According to UNHCR, there are around 7,000 refugees and asylum seekers in Belize today. “Ensuring protection and seeking lasting solutions that enable them to live their lives in dignity and peace is a core part of UNHCR’s work,” said Myrat Myradov, UNHCR’s Head of Office in Belize. “Providing refugees and asylum seekers with the opportunity to integrate into the country offers them a permanent solution to their plight. It also gives them the chance to share their talents and skills with their host communities.”

Alison Parker, Representative for UNICEF Belize, underscored UNICEF’s commitment to the joint workplan to mitigate the pronounced impact on migrant and refugee children. “When families are uprooted children are the most disadvantaged and bear the brunt of the loss of access to life-saving and transforming services essential to their development. UNICEF’s goal is to support the provision of wholistic services to uprooted children and their families to ensure all the protection of their rights and to create the enabling environment to improve social cohesion and their rights to self-determination.”

The 2022  - 2023 joint UN workplan was signed in the presence of Government officials from the Ministry of Human Development, Families and Indigenous Peoples’ Affairs; the Ministry of Home Affairs and New Growth Industries; and the Ministry of Foreign Affairs, Foreign Trade and Immigration.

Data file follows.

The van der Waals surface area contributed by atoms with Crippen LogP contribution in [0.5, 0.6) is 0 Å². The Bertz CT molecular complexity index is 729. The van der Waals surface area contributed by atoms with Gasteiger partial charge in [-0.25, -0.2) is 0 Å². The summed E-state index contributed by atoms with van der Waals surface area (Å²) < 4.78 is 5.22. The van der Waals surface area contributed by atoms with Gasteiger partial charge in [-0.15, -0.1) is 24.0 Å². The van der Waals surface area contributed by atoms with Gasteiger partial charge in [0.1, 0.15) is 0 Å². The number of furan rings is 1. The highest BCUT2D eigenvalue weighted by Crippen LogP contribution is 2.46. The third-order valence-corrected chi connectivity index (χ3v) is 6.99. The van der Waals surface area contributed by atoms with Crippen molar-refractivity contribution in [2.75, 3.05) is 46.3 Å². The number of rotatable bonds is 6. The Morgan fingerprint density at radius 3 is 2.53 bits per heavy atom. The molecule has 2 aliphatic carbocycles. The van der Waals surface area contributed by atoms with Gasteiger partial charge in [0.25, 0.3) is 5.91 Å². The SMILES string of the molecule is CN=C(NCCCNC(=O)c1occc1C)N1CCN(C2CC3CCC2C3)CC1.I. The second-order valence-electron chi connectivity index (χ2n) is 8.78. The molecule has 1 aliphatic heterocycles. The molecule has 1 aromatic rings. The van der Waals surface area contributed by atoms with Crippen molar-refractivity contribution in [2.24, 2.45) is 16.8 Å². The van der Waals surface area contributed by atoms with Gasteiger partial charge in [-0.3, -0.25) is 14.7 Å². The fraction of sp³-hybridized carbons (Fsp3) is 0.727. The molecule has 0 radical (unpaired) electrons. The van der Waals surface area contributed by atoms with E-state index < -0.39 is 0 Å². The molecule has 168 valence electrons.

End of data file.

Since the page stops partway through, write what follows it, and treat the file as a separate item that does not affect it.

About IOM

Established in 1951, IOM is the leading intergovernmental organization in the field of migration and works closely with governmental, intergovernmental, and non-governmental partners. IOM is dedicated to promoting human and orderly migration for the benefit of all. It does this by providing services and advice to governments and migrants. Since Belize became a member state of the United Nations Agency for Migration (IOM) in 2000, IOM has established itself as an expert institution in migration and migration management in the country.  

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UNHCR, the UN Refugee Agency, is a global organization dedicated to saving lives, protecting rights and building a better future for people forced to flee their homes because of conflict and persecution. We lead international action to protect refugees, forcibly displaced communities and stateless people. We deliver life-saving assistance, help safeguard fundamental human rights, and develop solutions that ensure people have a safe place called home where they can build a better future. We also work to ensure that stateless people are granted a nationality.

We work in over 130 countries, using our expertise to protect and care for millions.

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UNICEF works in some of the world’s toughest places, to reach the world’s most disadvantaged children. To save their lives. To defend their rights. To help them fulfil their potential. Across more than 190 countries and territories, we work for every child, everywhere, every day, to build a better world for everyone. And we never give up. For more information about UNICEF and its work for children in Belize, visit https://www.unicef.org/belize.